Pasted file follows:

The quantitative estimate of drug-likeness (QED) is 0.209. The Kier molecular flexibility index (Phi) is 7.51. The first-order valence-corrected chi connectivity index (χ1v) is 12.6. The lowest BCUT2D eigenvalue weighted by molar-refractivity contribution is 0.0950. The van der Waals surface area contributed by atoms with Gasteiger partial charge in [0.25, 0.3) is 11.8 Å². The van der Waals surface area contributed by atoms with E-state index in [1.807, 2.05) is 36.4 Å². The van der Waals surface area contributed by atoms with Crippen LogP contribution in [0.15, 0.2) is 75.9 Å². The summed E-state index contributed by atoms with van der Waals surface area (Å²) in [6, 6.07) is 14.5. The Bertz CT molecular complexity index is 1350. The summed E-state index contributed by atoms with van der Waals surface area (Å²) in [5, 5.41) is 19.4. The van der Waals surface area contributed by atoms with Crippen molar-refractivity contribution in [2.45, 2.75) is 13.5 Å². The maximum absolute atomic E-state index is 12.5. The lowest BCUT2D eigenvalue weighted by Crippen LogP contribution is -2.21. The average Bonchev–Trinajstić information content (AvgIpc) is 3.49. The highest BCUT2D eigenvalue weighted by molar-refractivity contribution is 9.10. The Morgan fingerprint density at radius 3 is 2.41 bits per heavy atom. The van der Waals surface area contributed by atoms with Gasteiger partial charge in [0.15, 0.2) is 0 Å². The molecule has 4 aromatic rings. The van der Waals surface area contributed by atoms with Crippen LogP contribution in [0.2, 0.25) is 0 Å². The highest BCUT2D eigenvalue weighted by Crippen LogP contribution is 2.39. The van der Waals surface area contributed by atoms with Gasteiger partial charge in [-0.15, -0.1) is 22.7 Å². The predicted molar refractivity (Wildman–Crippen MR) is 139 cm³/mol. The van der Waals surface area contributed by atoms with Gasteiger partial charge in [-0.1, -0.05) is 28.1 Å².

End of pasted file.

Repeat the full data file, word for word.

The quantitative estimate of drug-likeness (QED) is 0.209. The Kier molecular flexibility index (Phi) is 7.51. The first-order valence-corrected chi connectivity index (χ1v) is 12.6. The lowest BCUT2D eigenvalue weighted by molar-refractivity contribution is 0.0950. The van der Waals surface area contributed by atoms with Gasteiger partial charge in [0.25, 0.3) is 11.8 Å². The van der Waals surface area contributed by atoms with E-state index in [1.807, 2.05) is 36.4 Å². The van der Waals surface area contributed by atoms with Crippen LogP contribution in [0.15, 0.2) is 75.9 Å². The summed E-state index contributed by atoms with van der Waals surface area (Å²) in [6, 6.07) is 14.5. The Bertz CT molecular complexity index is 1350. The summed E-state index contributed by atoms with van der Waals surface area (Å²) in [5, 5.41) is 19.4. The van der Waals surface area contributed by atoms with Crippen molar-refractivity contribution in [2.45, 2.75) is 13.5 Å². The maximum absolute atomic E-state index is 12.5. The lowest BCUT2D eigenvalue weighted by Crippen LogP contribution is -2.21. The average Bonchev–Trinajstić information content (AvgIpc) is 3.49. The highest BCUT2D eigenvalue weighted by molar-refractivity contribution is 9.10. The Morgan fingerprint density at radius 3 is 2.41 bits per heavy atom. The van der Waals surface area contributed by atoms with Gasteiger partial charge in [0.15, 0.2) is 0 Å². The molecule has 4 aromatic rings. The van der Waals surface area contributed by atoms with Crippen LogP contribution in [0.2, 0.25) is 0 Å². The highest BCUT2D eigenvalue weighted by Crippen LogP contribution is 2.39. The van der Waals surface area contributed by atoms with Gasteiger partial charge in [-0.15, -0.1) is 22.7 Å². The predicted molar refractivity (Wildman–Crippen MR) is 139 cm³/mol. The van der Waals surface area contributed by atoms with Gasteiger partial charge in [-0.1, -0.05) is 28.1 Å².